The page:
"Poetry," announcing itself as such - the word rill does not get much use outside of poetry - replaces what was insistently the language of sensory experience. In this way, "The Tropics in New York" resembles a rather more famous modern poem of memory, "The Lake Isle of Innisfree," which also began with a young colonial's vision in a metropolitan shop window. There, too, the "clay and wattles" of a primary rural existence give way to the "glimmer" and "glow" of memorial longing. The resemblance suggests that, though alligator pears and wattles are particular, the language of memory is universal, for both poets rely on a certain dewy dimness to describe their longing for home.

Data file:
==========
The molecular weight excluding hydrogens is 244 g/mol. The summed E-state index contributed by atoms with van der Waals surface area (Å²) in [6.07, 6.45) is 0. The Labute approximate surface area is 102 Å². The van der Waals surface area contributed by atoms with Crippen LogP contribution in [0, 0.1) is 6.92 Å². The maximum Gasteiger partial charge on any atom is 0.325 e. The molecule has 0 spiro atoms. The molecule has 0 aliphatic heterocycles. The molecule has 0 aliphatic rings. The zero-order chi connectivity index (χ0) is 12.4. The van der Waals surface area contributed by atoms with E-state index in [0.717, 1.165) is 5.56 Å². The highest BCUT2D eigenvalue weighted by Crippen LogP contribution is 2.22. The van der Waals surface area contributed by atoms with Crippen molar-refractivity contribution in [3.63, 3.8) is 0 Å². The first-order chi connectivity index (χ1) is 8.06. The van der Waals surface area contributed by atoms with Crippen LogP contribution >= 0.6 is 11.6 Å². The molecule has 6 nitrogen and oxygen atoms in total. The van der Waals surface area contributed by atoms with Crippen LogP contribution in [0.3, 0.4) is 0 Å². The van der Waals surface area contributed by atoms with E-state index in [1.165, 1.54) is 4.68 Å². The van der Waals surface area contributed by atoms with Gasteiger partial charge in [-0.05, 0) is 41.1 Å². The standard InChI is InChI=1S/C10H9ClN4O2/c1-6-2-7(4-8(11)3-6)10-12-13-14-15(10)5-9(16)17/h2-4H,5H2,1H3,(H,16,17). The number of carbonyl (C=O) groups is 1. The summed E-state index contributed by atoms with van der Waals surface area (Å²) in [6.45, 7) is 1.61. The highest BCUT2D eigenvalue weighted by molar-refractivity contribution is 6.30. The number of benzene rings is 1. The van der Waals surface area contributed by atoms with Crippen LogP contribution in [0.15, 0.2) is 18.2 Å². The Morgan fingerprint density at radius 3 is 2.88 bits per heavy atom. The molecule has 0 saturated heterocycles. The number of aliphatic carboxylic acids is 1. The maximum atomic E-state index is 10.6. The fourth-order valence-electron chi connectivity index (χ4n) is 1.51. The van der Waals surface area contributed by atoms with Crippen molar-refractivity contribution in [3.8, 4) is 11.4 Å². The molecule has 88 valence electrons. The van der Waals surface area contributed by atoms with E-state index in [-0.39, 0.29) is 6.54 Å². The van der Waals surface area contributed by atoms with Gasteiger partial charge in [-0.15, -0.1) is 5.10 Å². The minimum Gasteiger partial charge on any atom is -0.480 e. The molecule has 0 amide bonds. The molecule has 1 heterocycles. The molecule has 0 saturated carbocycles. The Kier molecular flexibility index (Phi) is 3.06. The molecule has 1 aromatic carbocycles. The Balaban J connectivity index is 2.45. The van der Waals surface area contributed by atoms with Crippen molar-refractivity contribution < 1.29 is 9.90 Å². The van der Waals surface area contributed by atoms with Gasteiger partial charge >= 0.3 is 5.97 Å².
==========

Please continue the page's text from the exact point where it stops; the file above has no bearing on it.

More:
Of course what really happens in both poems is that the particular language of the colony loses out to the generalized language of empire. In McKay's case the conflict between these two competing vocabularies is concentrated on a single word: hungry. When McKay says in the third stanza that he is "hungry for the old, familiar ways," he is certainly speaking metaphorically, and yet it may be that this trope, which governs the entire stanza retains a shadow of the literal reality described so vividly at the beginning of the poem. There is a special irony in the situation of the transplanted Jamaican staring at the fruit, imported from his homeland and carefully displayed behind glass. What was common at home, and commonly available, becomes a rare delicacy, not the recipient of prizes but a prize itself. But the Jamaican, offspring of the families who grow such valuable fruit, seems mysteriously to have fallen in value during his transplantation to New York - he can only gaze at the fruit with unsatisfied longing. What strange process is it that can bring both product and person so far from home and then erect a wall of glass between them? As it happens, McKay first came to America on a United Fruit Company passenger-cargo ship. "The Tropics in New York" is, at this level, about the radically different fates of passenger and cargo in the global economy, the cargo assimilated as an exotic treat, the passenger cut off from both tropics and New York.